A retrospective study (N = 13,221; 218 patients were excluded) using data from the Vascular Quality Initiative registry compared the outcomes of IJV access (n = 4789) and femoral vein access (n = 8214) in IVC filter placement.[30]  Femoral access was associated with a significant increase in filter angulation (0.9% vs 0.34%), as well as increased access-site complications. There was no significant correlation between access site and retrieval rate.


Periprocedural Care


Equipment used in placing an inferior vena cava (IVC) filter includes the following:

  • Ultrasound machine with linear-array probe
  • Fluoroscopy
  • Chlorhexidine or povidone-iodine solution for skin disinfection
  • Heparinized saline (1000 IU heparin in 1000 mL of 0.9% saline)
  • Basic angiography set
  • Catheter (a catheter with radiopaque calibration markers can be helpful to measure caval diameter)
  • Guide wire, 0.035 in.
  • Filter kit (this article describes the insertion of a Cook Gunther Tulip or Celect potentially retrievable filter via jugular or femoral approaches)

Patient Preparation


Local anesthesia with approximately 5 mL of 1% lidocaine may be administered via infiltration before venipuncture. (See Local Anesthetic Agents, Infiltrative Administration.) Procedural sedation is optional and may be considered, depending on the patient and on local practices.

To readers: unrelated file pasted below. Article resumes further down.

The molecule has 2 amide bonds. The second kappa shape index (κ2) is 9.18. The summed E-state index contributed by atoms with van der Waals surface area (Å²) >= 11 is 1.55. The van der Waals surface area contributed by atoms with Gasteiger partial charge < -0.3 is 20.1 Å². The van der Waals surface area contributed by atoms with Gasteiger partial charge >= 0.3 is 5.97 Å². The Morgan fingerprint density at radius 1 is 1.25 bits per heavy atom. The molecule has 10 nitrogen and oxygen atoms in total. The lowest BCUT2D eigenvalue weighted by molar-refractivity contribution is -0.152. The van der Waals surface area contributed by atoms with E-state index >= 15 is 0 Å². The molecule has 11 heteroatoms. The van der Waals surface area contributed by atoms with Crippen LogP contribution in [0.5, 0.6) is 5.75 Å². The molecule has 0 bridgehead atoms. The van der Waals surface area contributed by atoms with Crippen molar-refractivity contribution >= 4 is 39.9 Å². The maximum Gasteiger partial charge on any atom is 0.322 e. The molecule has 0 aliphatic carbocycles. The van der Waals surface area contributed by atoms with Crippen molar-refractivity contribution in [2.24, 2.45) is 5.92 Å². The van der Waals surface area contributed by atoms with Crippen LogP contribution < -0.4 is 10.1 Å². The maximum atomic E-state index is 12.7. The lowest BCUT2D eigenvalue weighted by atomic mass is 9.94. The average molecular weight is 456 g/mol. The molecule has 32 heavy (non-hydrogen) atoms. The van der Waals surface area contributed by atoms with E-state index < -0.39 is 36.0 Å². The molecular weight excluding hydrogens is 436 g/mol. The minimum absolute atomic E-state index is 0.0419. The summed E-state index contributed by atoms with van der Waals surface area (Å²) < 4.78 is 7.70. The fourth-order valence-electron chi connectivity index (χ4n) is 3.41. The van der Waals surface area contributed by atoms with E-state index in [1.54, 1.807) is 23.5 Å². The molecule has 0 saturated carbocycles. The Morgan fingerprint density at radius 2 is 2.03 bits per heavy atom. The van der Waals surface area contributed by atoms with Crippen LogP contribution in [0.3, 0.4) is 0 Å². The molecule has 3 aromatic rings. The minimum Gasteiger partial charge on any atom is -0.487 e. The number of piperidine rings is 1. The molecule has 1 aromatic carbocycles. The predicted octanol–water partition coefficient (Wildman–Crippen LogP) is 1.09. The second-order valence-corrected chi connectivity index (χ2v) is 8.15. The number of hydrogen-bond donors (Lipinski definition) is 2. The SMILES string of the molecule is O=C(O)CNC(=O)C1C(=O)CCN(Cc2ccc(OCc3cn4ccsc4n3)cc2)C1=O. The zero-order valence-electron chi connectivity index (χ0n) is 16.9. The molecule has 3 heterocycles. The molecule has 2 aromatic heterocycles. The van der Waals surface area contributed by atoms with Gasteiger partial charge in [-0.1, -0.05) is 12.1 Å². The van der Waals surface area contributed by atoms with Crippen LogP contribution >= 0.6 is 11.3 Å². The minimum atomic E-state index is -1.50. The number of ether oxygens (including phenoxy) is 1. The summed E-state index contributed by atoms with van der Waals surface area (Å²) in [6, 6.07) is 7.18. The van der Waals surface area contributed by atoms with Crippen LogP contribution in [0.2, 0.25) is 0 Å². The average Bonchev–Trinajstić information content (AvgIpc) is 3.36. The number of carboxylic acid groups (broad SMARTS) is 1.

The patient should be supine. When using the jugular approach, some operators have the patient rotate his or her head in a contralateral direction.



Placement of Inferior Vena Cava Filter

Obtain informed consent. Ensure that no contrast allergy exists. Patients should have nothing by mouth for 4-6 hours prior to the procedure. Some operators administer antibiotic prophylaxis.

Clean the skin on the neck with chlorhexidine or povidone-iodine solution. Use the ultrasound device (with sterile cover) to choose a point on the skin above the vein (see the image below). Infiltrate 3-5 mL of local anesthesia. Make a small (≤ 1 cm) horizontal skin incision.

Inferior vena cava (IVC) filter placement. Ultraso Inferior vena cava (IVC) filter placement. Ultrasound-guided puncture of right internal jugular (IJ) vein.

Using a micropuncture or 18-gauge puncture needle under ultrasonographic (US) guidance, puncture the anterior wall of the vein and enter the vein (see the video below). Aspirate venous blood to confirm correct positioning. Evaluate the path of the wire on fluoroscopy to ensure an appropriate venous course. If using a micropuncture kit, convert to 0.035-in. wire.

Ultrasound-guided puncture of right internal jugular (IJ) vein.

Advance the 0.035- or 0.038-in. guide wire into the inferior vena cava (IVC). Place the sheath (some operators advance the catheter without the sheath for diagnostic venography). Advance the catheter into the iliac vein.

Remove the wire, and confirm luminal location by injecting a small amount of contrast. Perform cavography, either with power injection through a pigtail-type catheter or with hand injection. Evaluate the venogram for the following purposes[31] :

  • To ensure patency of the IVC
  • To measure the size of the IVC
  • To locate the renal veins
  • To ensure that no left-side IVC is present

If venography results are acceptable, exchange the catheter for the introducer sheath included in the kit (7 French for jugular access, 8.5 French for femoral access; predilate if necessary). Advance the sheath to the region of planned deployment.